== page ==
What To Look For When Inspecting A Crawlspace

May 20th, 2015

If you go down the list of most dreaded places for a home inspector to inspect and access: the crawlspace will usually be right at the top. If the spiders, cobwebs, and rodent droppings don’t bother you-it will be the extremely tight spaces and stagnant standing water that will make you remember why you do not like crawling around in them. As uninviting as the crawlspace may be it is absolutely essential that this area be fully inspected during a home inspection. Many of the homes mechanical and structural systems are in this area and are usually fully exposed, thus giving you a great indication as to the condition of the “bones” in the home. If a home has a crawlspace it is most likely an access area to the main water shut off that will be located near the wall closest to the front road. If the home has a furnace it will usually be a downflow furnace and the ductwork will be running in the crawlspace. It may contain electrical wiring runs (raceways) as well.

Where To Start

crawl-space.jpgIt can be a little overwhelming when first accessing the crawlspace, especially if it covers the entire footprint of the home. I find that breaking the crawlspace inspection into sections at a time, and completing them as I go along the perimeter wall allows me to gain the most thorough inspection with the least amount of movement. I always equip myself with coveralls, kneepads, facemask, fully charged flashlight, screwdriver (for probing rotten wood), moisture metre, tape measure, live voltage detector, and most importantly a camera for pictures.

What To Look For

As soon as I open the access hatch my immediate concern is always to smell for any sort of mustiness or dampness. I then make my way to the first perimeter wall and work my way completely along the perimeter walls. One of the most important areas to inspect is the footings, as well as the foundation wall, and cripple walls (inside load baring walls). I am looking for any sort of cracking or movement. As I am inspecting the perimeter wall I am also looking for rot damage or missing insulation near the sill plates or damage to the sill plates himself. If the soil levels are touching the siding outside there’s a good indication there could be rot damage to the sill plate or building envelope inside the crawlspace, where we can see it. I will also make recommendations to clean the vents and possibly add vermin screens or repairs to the vents. While observing the foundation wall I will inspect the quality and condition of the cripple and knee walls holding the weight from interior supporting walls. Quite often if there has been a squeaky floor you will see additional supports jammed into place. I will make note of these and inspect their installation and also make a reminder to inspect the walls and floor they are supporting.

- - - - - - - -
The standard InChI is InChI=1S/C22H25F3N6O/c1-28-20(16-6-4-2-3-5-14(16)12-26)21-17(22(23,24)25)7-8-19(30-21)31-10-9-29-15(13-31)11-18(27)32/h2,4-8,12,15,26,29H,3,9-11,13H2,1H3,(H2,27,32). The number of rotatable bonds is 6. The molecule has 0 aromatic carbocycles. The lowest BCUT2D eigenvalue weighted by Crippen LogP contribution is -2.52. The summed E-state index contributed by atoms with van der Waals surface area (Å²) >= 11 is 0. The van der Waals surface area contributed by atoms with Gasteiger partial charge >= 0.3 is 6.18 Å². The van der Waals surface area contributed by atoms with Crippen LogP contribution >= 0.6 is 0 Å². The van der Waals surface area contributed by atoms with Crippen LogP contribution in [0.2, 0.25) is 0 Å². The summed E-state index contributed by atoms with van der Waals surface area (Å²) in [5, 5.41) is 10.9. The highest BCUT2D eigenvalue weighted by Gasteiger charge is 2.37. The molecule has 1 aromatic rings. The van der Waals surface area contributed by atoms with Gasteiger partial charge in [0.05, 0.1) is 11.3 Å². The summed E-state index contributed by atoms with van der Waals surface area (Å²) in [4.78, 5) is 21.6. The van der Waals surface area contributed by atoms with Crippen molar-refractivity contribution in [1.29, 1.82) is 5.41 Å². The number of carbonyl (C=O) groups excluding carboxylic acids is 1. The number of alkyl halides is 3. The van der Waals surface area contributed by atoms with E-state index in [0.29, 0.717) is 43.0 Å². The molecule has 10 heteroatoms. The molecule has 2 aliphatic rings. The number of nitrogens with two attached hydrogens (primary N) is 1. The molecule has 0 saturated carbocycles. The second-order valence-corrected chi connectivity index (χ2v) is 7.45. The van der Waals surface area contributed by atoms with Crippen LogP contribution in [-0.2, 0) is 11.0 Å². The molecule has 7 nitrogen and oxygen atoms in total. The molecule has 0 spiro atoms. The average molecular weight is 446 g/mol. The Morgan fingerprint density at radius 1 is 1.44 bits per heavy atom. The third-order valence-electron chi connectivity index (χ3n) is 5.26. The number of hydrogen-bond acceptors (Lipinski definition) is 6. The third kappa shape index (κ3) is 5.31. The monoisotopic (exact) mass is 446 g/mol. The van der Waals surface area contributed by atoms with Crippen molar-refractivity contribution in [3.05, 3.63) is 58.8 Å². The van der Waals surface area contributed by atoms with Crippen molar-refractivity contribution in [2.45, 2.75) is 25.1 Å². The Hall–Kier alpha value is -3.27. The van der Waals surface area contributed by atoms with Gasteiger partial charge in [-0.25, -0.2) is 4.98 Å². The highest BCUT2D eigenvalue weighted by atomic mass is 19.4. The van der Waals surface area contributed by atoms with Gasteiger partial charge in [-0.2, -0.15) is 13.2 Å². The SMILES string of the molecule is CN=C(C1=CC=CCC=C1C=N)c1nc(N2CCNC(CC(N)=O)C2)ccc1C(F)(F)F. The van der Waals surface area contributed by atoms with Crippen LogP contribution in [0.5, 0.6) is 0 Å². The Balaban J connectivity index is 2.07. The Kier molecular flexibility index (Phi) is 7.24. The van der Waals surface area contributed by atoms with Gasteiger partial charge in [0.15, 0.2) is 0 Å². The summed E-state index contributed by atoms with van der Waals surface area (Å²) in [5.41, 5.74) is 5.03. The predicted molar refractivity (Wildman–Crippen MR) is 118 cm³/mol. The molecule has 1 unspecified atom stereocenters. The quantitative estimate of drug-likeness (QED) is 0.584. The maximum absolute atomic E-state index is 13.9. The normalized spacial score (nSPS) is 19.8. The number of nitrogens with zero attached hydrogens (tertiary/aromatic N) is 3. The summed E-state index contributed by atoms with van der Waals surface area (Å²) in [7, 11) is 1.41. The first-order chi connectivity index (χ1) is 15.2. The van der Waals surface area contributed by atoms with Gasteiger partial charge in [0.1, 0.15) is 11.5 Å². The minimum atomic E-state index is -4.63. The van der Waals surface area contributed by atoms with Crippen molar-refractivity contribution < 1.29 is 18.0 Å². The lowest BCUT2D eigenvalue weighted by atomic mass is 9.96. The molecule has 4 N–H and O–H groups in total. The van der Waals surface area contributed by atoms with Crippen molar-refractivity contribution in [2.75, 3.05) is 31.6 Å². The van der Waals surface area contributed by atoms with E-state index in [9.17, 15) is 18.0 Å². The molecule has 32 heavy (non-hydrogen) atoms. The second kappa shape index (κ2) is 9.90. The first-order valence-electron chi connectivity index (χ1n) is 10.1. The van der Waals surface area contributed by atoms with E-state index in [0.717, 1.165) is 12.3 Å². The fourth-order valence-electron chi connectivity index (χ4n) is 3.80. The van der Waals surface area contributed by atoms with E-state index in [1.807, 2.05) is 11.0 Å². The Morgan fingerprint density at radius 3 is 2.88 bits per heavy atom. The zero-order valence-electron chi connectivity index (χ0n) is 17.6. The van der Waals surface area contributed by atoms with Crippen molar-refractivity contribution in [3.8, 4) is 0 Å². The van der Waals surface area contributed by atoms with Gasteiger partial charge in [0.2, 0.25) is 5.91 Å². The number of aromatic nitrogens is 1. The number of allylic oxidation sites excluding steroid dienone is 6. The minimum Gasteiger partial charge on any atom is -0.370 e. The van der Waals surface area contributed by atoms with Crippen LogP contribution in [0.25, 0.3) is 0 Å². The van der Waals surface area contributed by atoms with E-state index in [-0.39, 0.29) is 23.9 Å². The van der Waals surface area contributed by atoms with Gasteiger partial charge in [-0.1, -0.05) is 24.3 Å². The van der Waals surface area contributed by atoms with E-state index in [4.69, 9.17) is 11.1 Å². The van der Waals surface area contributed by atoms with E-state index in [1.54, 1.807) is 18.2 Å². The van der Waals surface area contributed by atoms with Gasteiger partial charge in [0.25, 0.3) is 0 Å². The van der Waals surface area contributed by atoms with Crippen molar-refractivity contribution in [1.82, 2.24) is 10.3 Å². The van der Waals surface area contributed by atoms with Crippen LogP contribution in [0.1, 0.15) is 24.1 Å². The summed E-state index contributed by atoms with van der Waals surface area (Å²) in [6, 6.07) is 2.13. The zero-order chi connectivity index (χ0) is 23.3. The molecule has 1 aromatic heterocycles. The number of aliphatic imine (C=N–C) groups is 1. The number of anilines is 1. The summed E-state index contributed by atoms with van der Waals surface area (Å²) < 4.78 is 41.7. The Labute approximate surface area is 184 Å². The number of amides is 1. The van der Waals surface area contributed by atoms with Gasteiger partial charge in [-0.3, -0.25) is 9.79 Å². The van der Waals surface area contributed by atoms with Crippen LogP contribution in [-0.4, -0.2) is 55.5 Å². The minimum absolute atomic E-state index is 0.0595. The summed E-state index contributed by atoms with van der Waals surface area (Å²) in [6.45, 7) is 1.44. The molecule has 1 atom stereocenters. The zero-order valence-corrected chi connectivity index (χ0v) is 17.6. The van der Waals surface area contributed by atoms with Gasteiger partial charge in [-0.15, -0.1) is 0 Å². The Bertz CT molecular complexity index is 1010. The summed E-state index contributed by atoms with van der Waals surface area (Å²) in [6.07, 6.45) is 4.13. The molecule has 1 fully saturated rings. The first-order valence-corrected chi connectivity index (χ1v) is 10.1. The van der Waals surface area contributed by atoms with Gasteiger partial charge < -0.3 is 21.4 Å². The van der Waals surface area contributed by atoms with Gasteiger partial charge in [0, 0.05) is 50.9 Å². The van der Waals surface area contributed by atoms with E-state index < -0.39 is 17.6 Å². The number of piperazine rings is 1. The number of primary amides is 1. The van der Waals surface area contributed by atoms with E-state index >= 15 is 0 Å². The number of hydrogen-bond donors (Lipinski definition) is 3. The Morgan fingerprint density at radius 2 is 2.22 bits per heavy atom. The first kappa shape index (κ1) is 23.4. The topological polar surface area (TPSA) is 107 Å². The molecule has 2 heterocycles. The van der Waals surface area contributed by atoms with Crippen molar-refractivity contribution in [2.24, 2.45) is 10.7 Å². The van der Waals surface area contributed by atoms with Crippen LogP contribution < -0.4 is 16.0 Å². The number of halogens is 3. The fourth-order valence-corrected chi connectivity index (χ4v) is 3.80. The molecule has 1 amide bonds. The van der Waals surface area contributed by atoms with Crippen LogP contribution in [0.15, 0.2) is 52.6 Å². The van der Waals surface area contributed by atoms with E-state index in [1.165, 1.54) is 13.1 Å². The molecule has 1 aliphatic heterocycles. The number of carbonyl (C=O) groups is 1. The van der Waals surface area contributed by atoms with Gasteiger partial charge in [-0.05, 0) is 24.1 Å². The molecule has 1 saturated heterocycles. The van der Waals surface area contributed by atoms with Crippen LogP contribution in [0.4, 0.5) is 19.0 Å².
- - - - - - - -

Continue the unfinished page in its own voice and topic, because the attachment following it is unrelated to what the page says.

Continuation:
How do the Mechanics Look

img_rpt-paulfriesen.jpgAs I am traversing along the perimeter wall I will shine my flashlight along all the furnace duct work to verify they are connected and they are properly fastened to the interior floor vents. It is also important to notice any cut floor joists to accompany heat vents or electrical wires. Floor joists have very specific areas where they are allowed to be cut out to allow for these mechanics. Over cutting can compromise the structure of the flooring and walls. As I observe the plumbing (drain and water supply pipes) I look at all the connections and elbows to make sure that there are not pinhole leaks, corrosion or deterioration that may potentially lead to a leaking in the short-term. Quite often there will be abandoned electrical wires from prior hot tubs or other appliances that have been removed. These wires are quite often left laying on the ground. These need to be removed or properly repaired by a licensed electrician.

Is It Okay For Water To Be Down There?

water-down-there.jpgThe crawlspace is generally not designed to hold water. However, there are some instances in older homes where a sump pump will be placed in the crawlspace to prevent flooding and water damage. It is important to inspect the condition of the pump and pump supports as well as the electrical and plumbing discharge connections. One also needs to test the pump for proper operation as well as to verify where the discharge water is going.

In Conclusion

The overall condition of the crawlspace is usually a dirty, dusty, and tiny area that is often neglected. However there are many areas that require diligent observation. It is crucial that a home inspector thoroughly access the crawlspace and provide detailed notes and possible deficiencies.